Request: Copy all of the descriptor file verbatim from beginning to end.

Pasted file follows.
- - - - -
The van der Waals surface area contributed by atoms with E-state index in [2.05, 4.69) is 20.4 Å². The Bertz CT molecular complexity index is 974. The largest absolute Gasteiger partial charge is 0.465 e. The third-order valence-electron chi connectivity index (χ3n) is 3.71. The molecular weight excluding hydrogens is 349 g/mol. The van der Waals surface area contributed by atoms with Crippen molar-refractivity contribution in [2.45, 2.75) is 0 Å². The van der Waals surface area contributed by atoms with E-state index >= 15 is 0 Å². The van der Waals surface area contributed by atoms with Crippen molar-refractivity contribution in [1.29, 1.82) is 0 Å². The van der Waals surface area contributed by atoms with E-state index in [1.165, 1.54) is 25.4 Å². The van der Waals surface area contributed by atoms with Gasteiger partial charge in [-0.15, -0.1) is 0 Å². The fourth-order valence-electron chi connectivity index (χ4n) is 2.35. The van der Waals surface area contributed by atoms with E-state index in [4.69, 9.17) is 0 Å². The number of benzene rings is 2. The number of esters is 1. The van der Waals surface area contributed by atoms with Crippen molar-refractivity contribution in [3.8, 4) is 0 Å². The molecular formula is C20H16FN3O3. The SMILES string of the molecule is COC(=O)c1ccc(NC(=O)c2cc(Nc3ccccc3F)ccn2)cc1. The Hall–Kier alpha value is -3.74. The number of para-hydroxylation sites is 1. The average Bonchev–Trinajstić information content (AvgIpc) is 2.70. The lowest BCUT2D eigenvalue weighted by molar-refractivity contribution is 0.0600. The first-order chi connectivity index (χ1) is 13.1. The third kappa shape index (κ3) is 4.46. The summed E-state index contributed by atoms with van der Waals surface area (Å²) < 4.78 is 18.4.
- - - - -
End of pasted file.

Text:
The van der Waals surface area contributed by atoms with E-state index in [2.05, 4.69) is 20.4 Å². The Bertz CT molecular complexity index is 974. The largest absolute Gasteiger partial charge is 0.465 e. The third-order valence-electron chi connectivity index (χ3n) is 3.71. The molecular weight excluding hydrogens is 349 g/mol. The van der Waals surface area contributed by atoms with Crippen molar-refractivity contribution in [2.45, 2.75) is 0 Å². The van der Waals surface area contributed by atoms with E-state index >= 15 is 0 Å². The van der Waals surface area contributed by atoms with Crippen molar-refractivity contribution in [1.29, 1.82) is 0 Å². The van der Waals surface area contributed by atoms with E-state index in [1.165, 1.54) is 25.4 Å². The van der Waals surface area contributed by atoms with Gasteiger partial charge in [-0.15, -0.1) is 0 Å². The fourth-order valence-electron chi connectivity index (χ4n) is 2.35. The van der Waals surface area contributed by atoms with E-state index in [4.69, 9.17) is 0 Å². The number of benzene rings is 2. The number of esters is 1. The van der Waals surface area contributed by atoms with Crippen molar-refractivity contribution in [3.8, 4) is 0 Å². The molecular formula is C20H16FN3O3. The SMILES string of the molecule is COC(=O)c1ccc(NC(=O)c2cc(Nc3ccccc3F)ccn2)cc1. The Hall–Kier alpha value is -3.74. The number of para-hydroxylation sites is 1. The average Bonchev–Trinajstić information content (AvgIpc) is 2.70. The lowest BCUT2D eigenvalue weighted by molar-refractivity contribution is 0.0600. The first-order chi connectivity index (χ1) is 13.1. The third kappa shape index (κ3) is 4.46. The summed E-state index contributed by atoms with van der Waals surface area (Å²) < 4.78 is 18.4.